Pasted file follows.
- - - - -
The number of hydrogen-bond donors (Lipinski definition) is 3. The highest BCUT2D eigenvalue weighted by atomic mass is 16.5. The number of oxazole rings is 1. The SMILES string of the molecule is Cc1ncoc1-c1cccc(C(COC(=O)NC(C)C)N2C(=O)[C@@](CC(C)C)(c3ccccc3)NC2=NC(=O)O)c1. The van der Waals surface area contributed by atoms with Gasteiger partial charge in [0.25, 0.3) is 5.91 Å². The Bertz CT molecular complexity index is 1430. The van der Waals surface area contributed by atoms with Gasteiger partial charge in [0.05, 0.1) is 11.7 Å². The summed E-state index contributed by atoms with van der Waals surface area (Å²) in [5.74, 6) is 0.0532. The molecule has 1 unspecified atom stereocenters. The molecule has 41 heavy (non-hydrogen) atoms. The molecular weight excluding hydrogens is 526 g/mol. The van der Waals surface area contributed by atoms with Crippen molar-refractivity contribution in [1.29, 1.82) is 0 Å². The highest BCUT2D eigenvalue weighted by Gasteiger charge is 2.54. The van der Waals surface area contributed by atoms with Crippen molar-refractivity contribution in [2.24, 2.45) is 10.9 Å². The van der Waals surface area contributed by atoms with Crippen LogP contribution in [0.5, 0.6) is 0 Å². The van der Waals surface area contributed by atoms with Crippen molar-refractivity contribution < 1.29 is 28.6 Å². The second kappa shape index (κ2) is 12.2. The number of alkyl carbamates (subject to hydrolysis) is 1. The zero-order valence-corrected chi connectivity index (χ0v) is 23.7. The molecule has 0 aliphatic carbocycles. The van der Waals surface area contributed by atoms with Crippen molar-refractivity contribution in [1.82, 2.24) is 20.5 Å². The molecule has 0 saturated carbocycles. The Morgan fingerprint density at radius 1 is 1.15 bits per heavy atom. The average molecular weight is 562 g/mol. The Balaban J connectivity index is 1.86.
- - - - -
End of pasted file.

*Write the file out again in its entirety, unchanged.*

The number of hydrogen-bond donors (Lipinski definition) is 3. The highest BCUT2D eigenvalue weighted by atomic mass is 16.5. The number of oxazole rings is 1. The SMILES string of the molecule is Cc1ncoc1-c1cccc(C(COC(=O)NC(C)C)N2C(=O)[C@@](CC(C)C)(c3ccccc3)NC2=NC(=O)O)c1. The van der Waals surface area contributed by atoms with Gasteiger partial charge in [0.25, 0.3) is 5.91 Å². The Bertz CT molecular complexity index is 1430. The van der Waals surface area contributed by atoms with Gasteiger partial charge in [0.05, 0.1) is 11.7 Å². The summed E-state index contributed by atoms with van der Waals surface area (Å²) in [5.74, 6) is 0.0532. The molecule has 1 unspecified atom stereocenters. The molecule has 41 heavy (non-hydrogen) atoms. The molecular weight excluding hydrogens is 526 g/mol. The van der Waals surface area contributed by atoms with Crippen molar-refractivity contribution in [1.29, 1.82) is 0 Å². The highest BCUT2D eigenvalue weighted by Gasteiger charge is 2.54. The van der Waals surface area contributed by atoms with Crippen molar-refractivity contribution in [2.24, 2.45) is 10.9 Å². The van der Waals surface area contributed by atoms with Crippen LogP contribution in [0.5, 0.6) is 0 Å². The van der Waals surface area contributed by atoms with Crippen molar-refractivity contribution < 1.29 is 28.6 Å². The second kappa shape index (κ2) is 12.2. The number of alkyl carbamates (subject to hydrolysis) is 1. The zero-order valence-corrected chi connectivity index (χ0v) is 23.7. The molecule has 0 aliphatic carbocycles. The van der Waals surface area contributed by atoms with Crippen molar-refractivity contribution in [1.82, 2.24) is 20.5 Å². The molecule has 0 saturated carbocycles. The Morgan fingerprint density at radius 1 is 1.15 bits per heavy atom. The average molecular weight is 562 g/mol. The Balaban J connectivity index is 1.86.